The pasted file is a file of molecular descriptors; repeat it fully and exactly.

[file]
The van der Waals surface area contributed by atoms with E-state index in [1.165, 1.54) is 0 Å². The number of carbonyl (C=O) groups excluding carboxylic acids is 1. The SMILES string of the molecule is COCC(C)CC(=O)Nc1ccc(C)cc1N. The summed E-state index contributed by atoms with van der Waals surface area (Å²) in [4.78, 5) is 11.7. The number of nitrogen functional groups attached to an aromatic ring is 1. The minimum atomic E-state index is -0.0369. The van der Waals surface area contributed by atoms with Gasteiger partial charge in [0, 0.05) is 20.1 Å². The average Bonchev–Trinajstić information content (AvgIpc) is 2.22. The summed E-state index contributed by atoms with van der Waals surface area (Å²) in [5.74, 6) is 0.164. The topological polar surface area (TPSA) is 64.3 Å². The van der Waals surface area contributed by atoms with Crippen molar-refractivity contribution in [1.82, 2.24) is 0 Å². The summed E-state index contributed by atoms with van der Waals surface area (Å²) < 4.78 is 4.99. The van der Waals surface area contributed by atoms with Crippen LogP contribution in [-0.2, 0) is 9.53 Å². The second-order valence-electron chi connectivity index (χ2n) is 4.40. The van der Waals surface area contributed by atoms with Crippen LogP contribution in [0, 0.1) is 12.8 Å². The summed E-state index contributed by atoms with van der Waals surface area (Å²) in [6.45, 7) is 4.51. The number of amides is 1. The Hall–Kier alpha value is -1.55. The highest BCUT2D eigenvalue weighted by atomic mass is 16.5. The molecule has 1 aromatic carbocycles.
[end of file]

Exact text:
The van der Waals surface area contributed by atoms with E-state index in [1.165, 1.54) is 0 Å². The number of carbonyl (C=O) groups excluding carboxylic acids is 1. The SMILES string of the molecule is COCC(C)CC(=O)Nc1ccc(C)cc1N. The summed E-state index contributed by atoms with van der Waals surface area (Å²) in [4.78, 5) is 11.7. The number of nitrogen functional groups attached to an aromatic ring is 1. The minimum atomic E-state index is -0.0369. The van der Waals surface area contributed by atoms with Gasteiger partial charge in [0, 0.05) is 20.1 Å². The average Bonchev–Trinajstić information content (AvgIpc) is 2.22. The summed E-state index contributed by atoms with van der Waals surface area (Å²) in [5.74, 6) is 0.164. The topological polar surface area (TPSA) is 64.3 Å². The van der Waals surface area contributed by atoms with Crippen molar-refractivity contribution in [1.82, 2.24) is 0 Å². The summed E-state index contributed by atoms with van der Waals surface area (Å²) < 4.78 is 4.99. The van der Waals surface area contributed by atoms with Crippen LogP contribution in [-0.2, 0) is 9.53 Å². The second-order valence-electron chi connectivity index (χ2n) is 4.40. The van der Waals surface area contributed by atoms with Crippen LogP contribution in [0, 0.1) is 12.8 Å². The summed E-state index contributed by atoms with van der Waals surface area (Å²) in [6.45, 7) is 4.51. The number of amides is 1. The Hall–Kier alpha value is -1.55. The highest BCUT2D eigenvalue weighted by atomic mass is 16.5. The molecule has 1 aromatic carbocycles.